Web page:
JACKSON, Tenn. – Nov. 20, 2013– Two dozen Union University students from three academic departments showcased their research projects Nov. 19 at the third annual Fall Poster Session.
The poster session was particularly designed for students who conducted research over the summer, said Hunter Baker, associate professor of political science and dean of instruction. The session also provides December graduate candidates an opportunity to present their research, as the Scholarship Symposium occurs during spring semesters.
“One thing we are starting to do at universities around the country is to emphasize undergraduate research alongside faculty research,” Baker said. “We (at Union) want to develop that fundamental skill in our graduates.”
Sarah Porter, a senior biology major with a concentration in zoology, worked with James Kerfoot, assistant professor of biology and Porter’s project mentor, to conduct research about fish.
Porter said she spent half a year researching her project, titled “Measuring the Stress Levels and Behavior of French Grunts (Haemulon flavoneatum) from Hatchery-Rearing to the Marketplace.” She chose to study how French Grunts, a tropical fish, reacted to stressful transportation situations by measuring their levels of cortisol, a stress hormone the fish release when upset.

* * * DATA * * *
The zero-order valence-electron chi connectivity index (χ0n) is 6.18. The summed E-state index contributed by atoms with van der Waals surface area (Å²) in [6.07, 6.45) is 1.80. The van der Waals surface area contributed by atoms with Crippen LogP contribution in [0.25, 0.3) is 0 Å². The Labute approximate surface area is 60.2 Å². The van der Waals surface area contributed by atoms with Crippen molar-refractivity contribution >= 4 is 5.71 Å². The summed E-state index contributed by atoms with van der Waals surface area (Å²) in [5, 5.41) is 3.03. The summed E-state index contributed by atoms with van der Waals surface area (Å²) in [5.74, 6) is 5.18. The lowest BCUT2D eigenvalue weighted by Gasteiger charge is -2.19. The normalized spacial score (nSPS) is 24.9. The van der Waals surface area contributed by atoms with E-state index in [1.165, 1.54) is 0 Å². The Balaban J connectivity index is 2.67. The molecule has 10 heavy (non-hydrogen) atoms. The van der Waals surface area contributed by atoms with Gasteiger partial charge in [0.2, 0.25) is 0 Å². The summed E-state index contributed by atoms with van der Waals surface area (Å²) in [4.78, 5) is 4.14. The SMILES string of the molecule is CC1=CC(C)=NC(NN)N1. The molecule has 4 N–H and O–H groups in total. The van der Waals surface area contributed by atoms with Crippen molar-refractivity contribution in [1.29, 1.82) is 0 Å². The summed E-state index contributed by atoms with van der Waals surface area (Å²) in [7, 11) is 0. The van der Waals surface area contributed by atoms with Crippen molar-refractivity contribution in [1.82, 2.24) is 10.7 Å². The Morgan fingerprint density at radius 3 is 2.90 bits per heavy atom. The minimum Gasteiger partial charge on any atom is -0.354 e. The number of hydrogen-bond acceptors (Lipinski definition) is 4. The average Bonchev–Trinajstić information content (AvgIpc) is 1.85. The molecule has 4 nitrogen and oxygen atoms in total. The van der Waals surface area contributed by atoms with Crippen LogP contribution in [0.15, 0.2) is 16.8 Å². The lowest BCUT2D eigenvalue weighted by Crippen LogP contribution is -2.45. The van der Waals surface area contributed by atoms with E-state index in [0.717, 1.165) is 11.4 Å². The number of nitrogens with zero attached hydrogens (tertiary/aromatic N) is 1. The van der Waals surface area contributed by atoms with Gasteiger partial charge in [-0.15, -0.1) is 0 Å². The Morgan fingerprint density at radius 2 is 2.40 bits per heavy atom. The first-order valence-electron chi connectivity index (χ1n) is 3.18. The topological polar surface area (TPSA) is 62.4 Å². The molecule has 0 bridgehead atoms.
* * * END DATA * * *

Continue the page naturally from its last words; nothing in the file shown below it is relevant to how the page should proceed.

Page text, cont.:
“I definitely wanted to do research that involved animals, and I’m interested in animal behavior, which is influenced by hormones,” Porter said. “Dr. Kerfoot is very interested in fish, and he had been wanting to do a project where we measured the cortisol levels non-invasively. So, there was a link between both of our interests.”
Josh Brinkman, a senior cell and molecular biology major, began his research project more than a year ago. He said he has since learned a variety of new scientific techniques through his project, titled “Modification of Green Fluorescent Protein to Contain Affinity Tag Sites for Isolation and Purification.”
Brinkman may have completed his work for the poster session, but he said he plans to continue his research until graduation in May.
Students from the School of Nursing and the School of Pharmacy also presented during the poster session, with research ranging from art projects to rural medical studies.
“Learning how to conceive, design and carry out research is tremendously important for a wide variety of professions,” Baker said. “Even if you don’t perform research in the future, you need to be able to understand the research others have done.”
By Beth Knoll